Release Date: Oct 18, 2011
Record label: Carpark Records
Genre(s): Pop/Rock, Alternative/Indie Rock, Alternative Pop/Rock
Class Actress is the moniker for Brooklyn singer-songwriter Elizabeth Harper, but this definitely isn’t her first venture into the music industry. Harper had released a solo record under her own name back in 2005, but it wasn’t until she hooked up with electronic producer Mark Richardson that her songs were really given the proper vehicle to set herself apart in the indie music world. Class Actress first started garnering Internet buzz with wonky remixes of songs by Neon Indian and The xx, setting the stage for her EP from 2010 and now her debut album, Rapprocher.
The most impressive thing on Class Actress' debut full-length album Rapprocher is the voice of Elizabeth Harper. Her rich, powerful, not to mention thoroughly enchanting vocals give the retro-synth pop sound a strength and impact that eludes most bands who chart a similar musical course. Of course, without songs and a decent overall sound, an amazing voice is just an amazing voice.
In her guise as the frontwoman of Class Actress, Elizabeth Harper appears to be going great guns to cultivate a public persona. This is acceptable behaviour, as Class Actress make painstakingly stylised analogue synth-pop with dramatic lyrics about failed or tempestuous relationships, and this is a sphere where a fantasy world can fuel great work. However, you have to really like Rapprocher, their debut album, for it to come off; if you find these 11 songs shallow and unedifying, chances are you’ll have a similarly adverse reaction to press photos of Harper in suspenders and interview quotes like 'My undergarments are usually more expensive than my jewellery.
L.A. sunshine doesn’t exactly inspire tales of Ultravox-ian alienation and paranoia. So here’s Class Actress, with Elizabeth Harper lamenting contemporary horrors like getting her ass off to work. (“Bring on the weekend!” she rallies. Seriously, girl.) Still, the music is alive with all the ….
The musical past of Elizabeth Harper, the frontwoman for Brooklyn electronic pop outfit Class Actress, is fairly well-documented-- it's something even the band doesn't attempt to hide. And yet, with the arrival of Class Actress's debut full-length, Rapprocher, that past seems worth pointing out again, if only to illustrate the drastic turn her career's taken over the past eight or so years. In 2004, years before Class Actress came into existence, Harper released a self-titled solo album of singer/songwriter-y material with no spangly synths.
Back in 2004 Brooklyn-based songstress Elizabeth Harper released an album of country-tinged indie rock and pastoral folk. No wonder, then, that her transformation last year into a full-blown electro pop siren with Journal of Ardency had a slightly opportunistic air. Nonetheless, the lo-fi-ness of its sound and the quality of the songcraft somehow legitimized the entire conversion; on that EP, she even dared to venture a seven minute-long synthetic abstract jam with "Someone Real," which signaled the possibility of further studio-bound experimentations.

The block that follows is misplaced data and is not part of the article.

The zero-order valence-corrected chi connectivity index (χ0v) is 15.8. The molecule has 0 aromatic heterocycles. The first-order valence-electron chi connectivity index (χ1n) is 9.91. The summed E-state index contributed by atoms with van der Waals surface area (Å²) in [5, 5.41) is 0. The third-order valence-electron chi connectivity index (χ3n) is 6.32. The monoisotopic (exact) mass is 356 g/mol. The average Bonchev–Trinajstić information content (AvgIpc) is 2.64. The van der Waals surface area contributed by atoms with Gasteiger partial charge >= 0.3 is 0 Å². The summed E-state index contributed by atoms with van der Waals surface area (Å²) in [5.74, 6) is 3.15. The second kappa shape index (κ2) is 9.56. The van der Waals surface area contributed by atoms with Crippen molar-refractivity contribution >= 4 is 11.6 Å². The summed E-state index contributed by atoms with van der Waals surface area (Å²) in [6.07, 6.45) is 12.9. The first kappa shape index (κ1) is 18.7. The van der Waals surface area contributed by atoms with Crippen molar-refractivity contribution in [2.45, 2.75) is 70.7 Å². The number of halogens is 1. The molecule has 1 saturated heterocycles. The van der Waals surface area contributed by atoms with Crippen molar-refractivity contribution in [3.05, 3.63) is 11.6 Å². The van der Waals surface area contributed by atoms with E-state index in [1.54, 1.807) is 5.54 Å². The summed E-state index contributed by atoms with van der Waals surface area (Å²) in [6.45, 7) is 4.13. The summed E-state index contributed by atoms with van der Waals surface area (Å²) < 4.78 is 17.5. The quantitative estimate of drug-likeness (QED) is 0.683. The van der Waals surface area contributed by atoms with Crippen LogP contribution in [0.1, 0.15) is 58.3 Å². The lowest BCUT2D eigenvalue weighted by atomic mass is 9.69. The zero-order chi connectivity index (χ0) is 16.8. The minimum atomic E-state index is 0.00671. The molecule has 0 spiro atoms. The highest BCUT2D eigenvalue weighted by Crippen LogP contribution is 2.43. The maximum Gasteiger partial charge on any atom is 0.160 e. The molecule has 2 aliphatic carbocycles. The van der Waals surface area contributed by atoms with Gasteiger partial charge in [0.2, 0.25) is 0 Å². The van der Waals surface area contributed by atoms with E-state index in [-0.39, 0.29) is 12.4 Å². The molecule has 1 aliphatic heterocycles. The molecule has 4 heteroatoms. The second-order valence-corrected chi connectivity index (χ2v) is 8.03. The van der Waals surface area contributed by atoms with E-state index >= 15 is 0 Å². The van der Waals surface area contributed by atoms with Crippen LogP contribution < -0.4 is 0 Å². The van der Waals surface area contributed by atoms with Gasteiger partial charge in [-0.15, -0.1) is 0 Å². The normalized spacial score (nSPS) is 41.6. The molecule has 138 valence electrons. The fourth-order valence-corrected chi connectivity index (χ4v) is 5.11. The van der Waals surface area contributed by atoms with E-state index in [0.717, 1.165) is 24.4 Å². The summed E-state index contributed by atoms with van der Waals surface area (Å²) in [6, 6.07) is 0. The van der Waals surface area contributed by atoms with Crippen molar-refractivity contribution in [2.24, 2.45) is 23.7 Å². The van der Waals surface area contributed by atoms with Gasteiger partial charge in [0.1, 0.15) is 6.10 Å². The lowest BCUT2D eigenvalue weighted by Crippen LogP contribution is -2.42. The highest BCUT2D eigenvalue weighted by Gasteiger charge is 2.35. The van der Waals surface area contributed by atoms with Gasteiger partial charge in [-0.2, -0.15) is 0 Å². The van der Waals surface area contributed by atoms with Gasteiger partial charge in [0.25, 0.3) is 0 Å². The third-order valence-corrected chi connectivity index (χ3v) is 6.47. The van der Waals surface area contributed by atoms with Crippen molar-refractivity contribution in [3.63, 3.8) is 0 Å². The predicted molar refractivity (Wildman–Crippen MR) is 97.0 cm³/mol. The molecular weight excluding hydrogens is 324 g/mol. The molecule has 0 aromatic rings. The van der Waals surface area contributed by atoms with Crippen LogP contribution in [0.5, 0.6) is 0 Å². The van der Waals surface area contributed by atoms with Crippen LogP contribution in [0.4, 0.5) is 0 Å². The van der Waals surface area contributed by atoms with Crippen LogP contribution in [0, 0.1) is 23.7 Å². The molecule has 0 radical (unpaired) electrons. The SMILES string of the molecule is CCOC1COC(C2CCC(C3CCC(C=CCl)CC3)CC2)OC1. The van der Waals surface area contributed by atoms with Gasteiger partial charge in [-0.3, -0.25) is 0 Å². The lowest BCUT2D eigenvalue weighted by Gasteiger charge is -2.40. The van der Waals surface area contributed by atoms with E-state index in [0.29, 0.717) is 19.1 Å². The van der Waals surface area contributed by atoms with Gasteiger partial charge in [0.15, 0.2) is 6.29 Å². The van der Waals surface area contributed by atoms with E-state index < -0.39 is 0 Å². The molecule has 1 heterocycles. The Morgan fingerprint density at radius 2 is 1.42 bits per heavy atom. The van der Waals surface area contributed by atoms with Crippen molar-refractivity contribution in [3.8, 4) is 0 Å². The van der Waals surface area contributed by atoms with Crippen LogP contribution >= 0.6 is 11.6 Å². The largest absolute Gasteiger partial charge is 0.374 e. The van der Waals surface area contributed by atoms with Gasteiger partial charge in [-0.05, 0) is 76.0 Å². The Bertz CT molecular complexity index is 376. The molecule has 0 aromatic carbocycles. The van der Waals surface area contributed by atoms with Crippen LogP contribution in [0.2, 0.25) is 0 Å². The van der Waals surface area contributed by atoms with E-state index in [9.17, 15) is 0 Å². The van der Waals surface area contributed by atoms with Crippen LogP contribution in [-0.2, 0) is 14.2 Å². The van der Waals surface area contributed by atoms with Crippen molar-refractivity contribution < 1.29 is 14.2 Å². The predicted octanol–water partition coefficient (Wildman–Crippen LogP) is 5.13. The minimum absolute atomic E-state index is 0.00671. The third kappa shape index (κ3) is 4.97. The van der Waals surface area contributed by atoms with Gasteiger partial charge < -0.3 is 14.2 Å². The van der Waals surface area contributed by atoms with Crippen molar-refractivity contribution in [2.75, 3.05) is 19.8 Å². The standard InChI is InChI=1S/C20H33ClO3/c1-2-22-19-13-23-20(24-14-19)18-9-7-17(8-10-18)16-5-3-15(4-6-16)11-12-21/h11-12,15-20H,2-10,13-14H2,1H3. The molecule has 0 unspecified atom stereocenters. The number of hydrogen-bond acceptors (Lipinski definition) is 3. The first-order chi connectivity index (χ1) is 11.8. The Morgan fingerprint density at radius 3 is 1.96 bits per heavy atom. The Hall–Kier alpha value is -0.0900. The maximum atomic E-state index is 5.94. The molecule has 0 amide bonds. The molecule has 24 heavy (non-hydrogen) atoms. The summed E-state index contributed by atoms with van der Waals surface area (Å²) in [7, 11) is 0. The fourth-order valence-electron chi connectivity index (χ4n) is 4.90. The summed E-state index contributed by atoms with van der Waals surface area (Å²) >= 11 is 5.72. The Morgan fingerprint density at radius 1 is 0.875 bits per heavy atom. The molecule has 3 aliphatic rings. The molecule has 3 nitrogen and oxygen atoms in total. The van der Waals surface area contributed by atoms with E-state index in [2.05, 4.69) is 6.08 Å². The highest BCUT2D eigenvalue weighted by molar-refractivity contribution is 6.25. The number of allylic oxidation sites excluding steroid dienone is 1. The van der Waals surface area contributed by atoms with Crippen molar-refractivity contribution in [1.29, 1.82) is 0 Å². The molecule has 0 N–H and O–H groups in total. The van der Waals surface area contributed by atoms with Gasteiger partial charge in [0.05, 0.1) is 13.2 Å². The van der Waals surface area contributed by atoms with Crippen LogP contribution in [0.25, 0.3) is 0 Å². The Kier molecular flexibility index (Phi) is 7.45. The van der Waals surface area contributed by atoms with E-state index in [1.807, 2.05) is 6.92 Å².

Elizabeth Harper is a folk singer who traded her six-string for entry to the discotheque. This, her debut, attempts to meld the trace-paper beats of chillwave with the predatory attitude of ’80s funk-pop. It’s a hit and miss affair. ‘[b]Weekend[/b]’ finds her confessional singer-songwriter background lining up to the jittery beats with the right amount of awkward grace like some cross between [a]Feist[/a] and [a]Glass Candy[/a]’s Ida No.
Roughly translated, “rapprocher” means “to beckon” in French, which adequately describes the jump in mood between Class Actress’s Journal of Ardency EP to her debut full-length. The former was somewhat intriguing but ultimately one-note; every brooding, clicking track sounded almost the same as the one before, beset by somber but cutesy refrains about adolescent hearts and nights on the town and the misunderstandings of a shy romantic. Since then, Elizabeth Harper, the flesh and blood behind Class Actress’s carefully crafted Bohemian persona, has eschewed her previously bashful demeanor for a slinky, smokey-eyed pose.
What exactly is Elizabeth Harper playing at? Well that is, other than becoming another entry in the "pretty women who can hold a reasonable tune" file. Her new album under the Class Actress moniker is painfully dull and ridiculously over-wrought (admittedly a clever trick), a facsimile of 1980s style-with none of the conviction. .
Class Actress’ debut LP, Rapprocher, gives listeners two options for dealing with love trials. The first encourages you to sit in a room with the lights off contemplating the relationships of your past. The second suggests that you take those sad-ass feelings to a bar to dance until you finish an entire bottle of tequila or until the lights come on—whichever comes first.